Discussions of consumer spending tend to focus on post-tax dollars. This can be misleading because taxes are likely to be the bigger and faster growing expense category for employees in general and retirement investors in particular. When it comes to analyzing expenses and budgets many authors and analysts seem to suffer from “tax myopia.” Taxes are the “elephant in the room.”
The concept of stress tolerance can help us understand when and why a retirement plan might fail by not helping the retiree’s productive adaptation to change. As Paul Ormerod shows in his book Why Things Fail, stress tolerance can be seen as a threshold, above which a person or a system fails. The transition from doing well to failing can be quite abrupt. When the external stress is below the investor’s stress tolerance level, the investor does well. However, once the external stress level increases, even just a little above the investor’s tolerance level, failure occurs.
The destructive power of taxes on income and investments is likely to be felt more painfully by retirees than by employees who are still in their accumulation phase. Also, the stress tolerance of older investors is likely to be much lower than the stress tolerance of younger investors. Retirees are more likely to be on a fixed income. Retirees have fewer years left to make up for errors. While some may have hedged their inflation risk with COLAs and TIPS, how would you hedge your tax risk?
There are many types of taxes. Taxes come in a wider variety of forms than many of us expected when we were growing up, including federal income tax, Social Security tax, Medicare tax, state income taxes, state sales taxes, real-estate taxes, city income taxes, municipal excise taxes, etc. Taxes are levied on income as well as assets. Taxes are levied on realized capital gains as well as, amazingly enough, on unrealized capital gains (i.e., real estate taxes). Income taxes have even been levied retroactively.
Taxes Vary With Location As shown by a recent report, “Tax Rates and Tax Burdens in the District of Columbia: A Nationwide Comparison,” total state tax burden can vary by a factor of 1 to 6. For example, households with an annual income of $150,000 in 2005 would have paid average state taxes from all sources of about $4,000 in Alaska versus $24,000 in Connecticut.
Ben Williams, co-founder of the firms Rational Investors and Retirement Engineering, points out that local governments and municipalities may create even larger retirement planning risks for investors and retirees than the federal government. Municipalities have less fiscal and debt flexibility when they run into problems. Raising taxes becomes the default action. Unaccounted liabilities, such as pension and health benefits for municipal employees, are less researched and less publicly known than the federal problems with earmarks, entitlements, Social Security and Medicare.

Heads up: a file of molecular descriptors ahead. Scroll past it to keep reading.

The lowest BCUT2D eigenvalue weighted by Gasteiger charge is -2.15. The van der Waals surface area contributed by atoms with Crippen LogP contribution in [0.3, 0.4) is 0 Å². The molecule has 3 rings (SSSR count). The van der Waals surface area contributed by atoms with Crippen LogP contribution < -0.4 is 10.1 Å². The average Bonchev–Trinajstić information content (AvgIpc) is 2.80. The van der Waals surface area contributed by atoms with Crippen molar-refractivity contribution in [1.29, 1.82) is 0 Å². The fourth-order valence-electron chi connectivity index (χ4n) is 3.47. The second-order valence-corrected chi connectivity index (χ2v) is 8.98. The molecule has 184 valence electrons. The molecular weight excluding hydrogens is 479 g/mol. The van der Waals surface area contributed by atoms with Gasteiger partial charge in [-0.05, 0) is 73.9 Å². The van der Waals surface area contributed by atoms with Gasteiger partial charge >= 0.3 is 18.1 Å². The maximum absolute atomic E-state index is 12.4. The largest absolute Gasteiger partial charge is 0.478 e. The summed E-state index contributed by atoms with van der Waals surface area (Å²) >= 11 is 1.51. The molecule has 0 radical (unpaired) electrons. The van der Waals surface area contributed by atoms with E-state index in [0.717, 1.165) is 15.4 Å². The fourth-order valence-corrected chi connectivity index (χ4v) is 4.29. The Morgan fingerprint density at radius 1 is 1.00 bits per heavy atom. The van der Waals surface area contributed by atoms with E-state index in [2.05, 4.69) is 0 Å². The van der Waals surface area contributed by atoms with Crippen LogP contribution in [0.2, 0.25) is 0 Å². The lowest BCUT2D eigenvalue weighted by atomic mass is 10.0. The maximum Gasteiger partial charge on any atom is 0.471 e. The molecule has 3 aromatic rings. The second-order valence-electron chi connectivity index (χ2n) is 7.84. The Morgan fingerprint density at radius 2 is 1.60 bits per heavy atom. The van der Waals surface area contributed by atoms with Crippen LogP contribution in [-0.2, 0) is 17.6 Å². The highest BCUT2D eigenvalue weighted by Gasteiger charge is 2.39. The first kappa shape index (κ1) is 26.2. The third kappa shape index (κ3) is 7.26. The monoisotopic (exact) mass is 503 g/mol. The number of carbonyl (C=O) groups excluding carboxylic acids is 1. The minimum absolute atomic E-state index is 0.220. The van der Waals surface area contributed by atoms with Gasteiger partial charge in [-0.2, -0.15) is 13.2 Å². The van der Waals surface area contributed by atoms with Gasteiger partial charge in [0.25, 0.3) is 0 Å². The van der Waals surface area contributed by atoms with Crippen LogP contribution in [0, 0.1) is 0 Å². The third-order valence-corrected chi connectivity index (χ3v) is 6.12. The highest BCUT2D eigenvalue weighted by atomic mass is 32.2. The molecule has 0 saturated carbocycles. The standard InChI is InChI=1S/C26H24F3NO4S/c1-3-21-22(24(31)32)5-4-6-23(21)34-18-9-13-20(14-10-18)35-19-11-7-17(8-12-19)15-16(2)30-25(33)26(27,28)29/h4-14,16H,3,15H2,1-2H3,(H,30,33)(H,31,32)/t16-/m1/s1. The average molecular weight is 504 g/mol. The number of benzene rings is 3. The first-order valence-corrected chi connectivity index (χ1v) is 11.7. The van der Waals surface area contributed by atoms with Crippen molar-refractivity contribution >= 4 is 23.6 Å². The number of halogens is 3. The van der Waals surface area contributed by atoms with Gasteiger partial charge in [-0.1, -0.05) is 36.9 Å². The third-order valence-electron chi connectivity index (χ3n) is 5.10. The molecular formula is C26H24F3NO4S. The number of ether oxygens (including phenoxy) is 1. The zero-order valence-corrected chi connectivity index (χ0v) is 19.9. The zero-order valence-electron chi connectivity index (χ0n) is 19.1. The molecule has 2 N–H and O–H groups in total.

The magnitude of these local impacts on an individual is likely to be higher than the federal impacts in many ways, not the least of which will be lowering the value of housing by the amount of the net present value of increased property taxes. Local tax increases will not only affect discretionary income, they will also affect asset values.
Rates Change Over TimeUsing the very same data from a book written by two academics (Elizabeth Warren and Amelia Tyagi), The Two-Income Trap, Todd Zywicki at the blog The Volokh Conspiracy shows a clear example of “tax myopia” by taking taxes into explicit consideration, thus reversing the book’s findings. His analysis shows that the average single income family in the early 1970s had more discretionary income as a percent of their budget (46 percent) than the average dual-income family in the early 2000s (25 percent). In contrast to the conclusions of The Two-Income Trap, he shows that this not caused by rising health, mortgage and automobile costs but rather by rising taxes (from 24 percent of budget to 34 percent of budget).
“Overall,” Zywicki writes, “the typical family in the 2000s pays substantially more in taxes than in their mortgage, automobile expense, and health insurance costs combined. And the growth in the tax obligation between the two periods is substantially greater than the growth in mortgage, automobile expense, and health insurance costs combined.” While we worry about health care costs in retirement, should we not worry even more about taxes?